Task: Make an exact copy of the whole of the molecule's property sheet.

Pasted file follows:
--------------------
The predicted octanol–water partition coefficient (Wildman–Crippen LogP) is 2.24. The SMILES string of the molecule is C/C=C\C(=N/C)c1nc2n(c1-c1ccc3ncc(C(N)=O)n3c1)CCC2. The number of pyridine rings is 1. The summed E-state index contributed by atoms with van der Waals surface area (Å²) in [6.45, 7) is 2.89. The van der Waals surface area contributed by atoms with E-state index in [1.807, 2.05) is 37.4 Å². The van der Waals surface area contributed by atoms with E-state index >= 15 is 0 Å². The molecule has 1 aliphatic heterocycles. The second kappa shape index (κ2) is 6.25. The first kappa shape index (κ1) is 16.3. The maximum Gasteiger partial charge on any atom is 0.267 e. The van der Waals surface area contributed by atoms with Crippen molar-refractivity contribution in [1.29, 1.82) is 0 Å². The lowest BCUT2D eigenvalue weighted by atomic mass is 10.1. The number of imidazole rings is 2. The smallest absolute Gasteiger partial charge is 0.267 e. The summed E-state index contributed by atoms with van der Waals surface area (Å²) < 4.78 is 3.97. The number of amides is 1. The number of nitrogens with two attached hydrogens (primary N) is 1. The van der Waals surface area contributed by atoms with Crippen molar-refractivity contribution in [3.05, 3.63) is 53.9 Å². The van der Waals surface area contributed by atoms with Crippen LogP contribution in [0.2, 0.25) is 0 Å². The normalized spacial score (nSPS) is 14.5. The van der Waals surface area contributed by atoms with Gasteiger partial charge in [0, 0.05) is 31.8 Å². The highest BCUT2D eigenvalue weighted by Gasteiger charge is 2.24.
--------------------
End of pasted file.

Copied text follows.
The predicted octanol–water partition coefficient (Wildman–Crippen LogP) is 2.24. The SMILES string of the molecule is C/C=C\C(=N/C)c1nc2n(c1-c1ccc3ncc(C(N)=O)n3c1)CCC2. The number of pyridine rings is 1. The summed E-state index contributed by atoms with van der Waals surface area (Å²) in [6.45, 7) is 2.89. The van der Waals surface area contributed by atoms with E-state index in [1.807, 2.05) is 37.4 Å². The van der Waals surface area contributed by atoms with E-state index >= 15 is 0 Å². The molecule has 1 aliphatic heterocycles. The second kappa shape index (κ2) is 6.25. The first kappa shape index (κ1) is 16.3. The maximum Gasteiger partial charge on any atom is 0.267 e. The van der Waals surface area contributed by atoms with Crippen molar-refractivity contribution in [1.29, 1.82) is 0 Å². The lowest BCUT2D eigenvalue weighted by atomic mass is 10.1. The number of imidazole rings is 2. The smallest absolute Gasteiger partial charge is 0.267 e. The summed E-state index contributed by atoms with van der Waals surface area (Å²) < 4.78 is 3.97. The number of amides is 1. The number of nitrogens with two attached hydrogens (primary N) is 1. The van der Waals surface area contributed by atoms with Crippen molar-refractivity contribution in [3.05, 3.63) is 53.9 Å². The van der Waals surface area contributed by atoms with Crippen LogP contribution in [0.2, 0.25) is 0 Å². The normalized spacial score (nSPS) is 14.5. The van der Waals surface area contributed by atoms with Gasteiger partial charge in [0, 0.05) is 31.8 Å². The highest BCUT2D eigenvalue weighted by Gasteiger charge is 2.24.